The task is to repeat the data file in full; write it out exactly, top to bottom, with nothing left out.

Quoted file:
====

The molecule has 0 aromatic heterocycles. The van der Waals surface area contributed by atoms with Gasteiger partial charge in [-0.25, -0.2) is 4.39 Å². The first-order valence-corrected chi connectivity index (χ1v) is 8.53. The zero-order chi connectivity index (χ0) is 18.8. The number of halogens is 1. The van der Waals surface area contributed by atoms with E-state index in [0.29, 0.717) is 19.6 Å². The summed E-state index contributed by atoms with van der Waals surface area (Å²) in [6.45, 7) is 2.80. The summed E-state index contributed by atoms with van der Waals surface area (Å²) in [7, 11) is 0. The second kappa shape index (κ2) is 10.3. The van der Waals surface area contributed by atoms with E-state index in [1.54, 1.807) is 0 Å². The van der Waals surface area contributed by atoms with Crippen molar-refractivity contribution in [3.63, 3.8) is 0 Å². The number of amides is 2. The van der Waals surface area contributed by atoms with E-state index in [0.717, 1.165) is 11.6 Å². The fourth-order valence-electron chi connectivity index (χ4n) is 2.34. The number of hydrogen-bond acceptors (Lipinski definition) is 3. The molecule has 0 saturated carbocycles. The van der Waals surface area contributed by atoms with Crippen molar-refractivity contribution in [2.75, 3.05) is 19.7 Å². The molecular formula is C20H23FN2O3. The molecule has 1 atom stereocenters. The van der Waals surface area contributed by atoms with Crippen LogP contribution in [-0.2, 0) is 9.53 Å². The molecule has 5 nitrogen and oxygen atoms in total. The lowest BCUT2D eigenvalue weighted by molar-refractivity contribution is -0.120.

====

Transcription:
The molecule has 0 aromatic heterocycles. The van der Waals surface area contributed by atoms with Gasteiger partial charge in [-0.25, -0.2) is 4.39 Å². The first-order valence-corrected chi connectivity index (χ1v) is 8.53. The zero-order chi connectivity index (χ0) is 18.8. The number of halogens is 1. The van der Waals surface area contributed by atoms with E-state index in [0.29, 0.717) is 19.6 Å². The summed E-state index contributed by atoms with van der Waals surface area (Å²) in [6.45, 7) is 2.80. The summed E-state index contributed by atoms with van der Waals surface area (Å²) in [7, 11) is 0. The second kappa shape index (κ2) is 10.3. The van der Waals surface area contributed by atoms with E-state index in [1.54, 1.807) is 0 Å². The van der Waals surface area contributed by atoms with Crippen molar-refractivity contribution in [3.63, 3.8) is 0 Å². The number of amides is 2. The van der Waals surface area contributed by atoms with E-state index in [0.717, 1.165) is 11.6 Å². The fourth-order valence-electron chi connectivity index (χ4n) is 2.34. The number of hydrogen-bond acceptors (Lipinski definition) is 3. The molecule has 0 saturated carbocycles. The van der Waals surface area contributed by atoms with Crippen molar-refractivity contribution in [2.75, 3.05) is 19.7 Å². The molecular formula is C20H23FN2O3. The molecule has 1 atom stereocenters. The van der Waals surface area contributed by atoms with Crippen LogP contribution in [-0.2, 0) is 9.53 Å². The molecule has 5 nitrogen and oxygen atoms in total. The lowest BCUT2D eigenvalue weighted by molar-refractivity contribution is -0.120.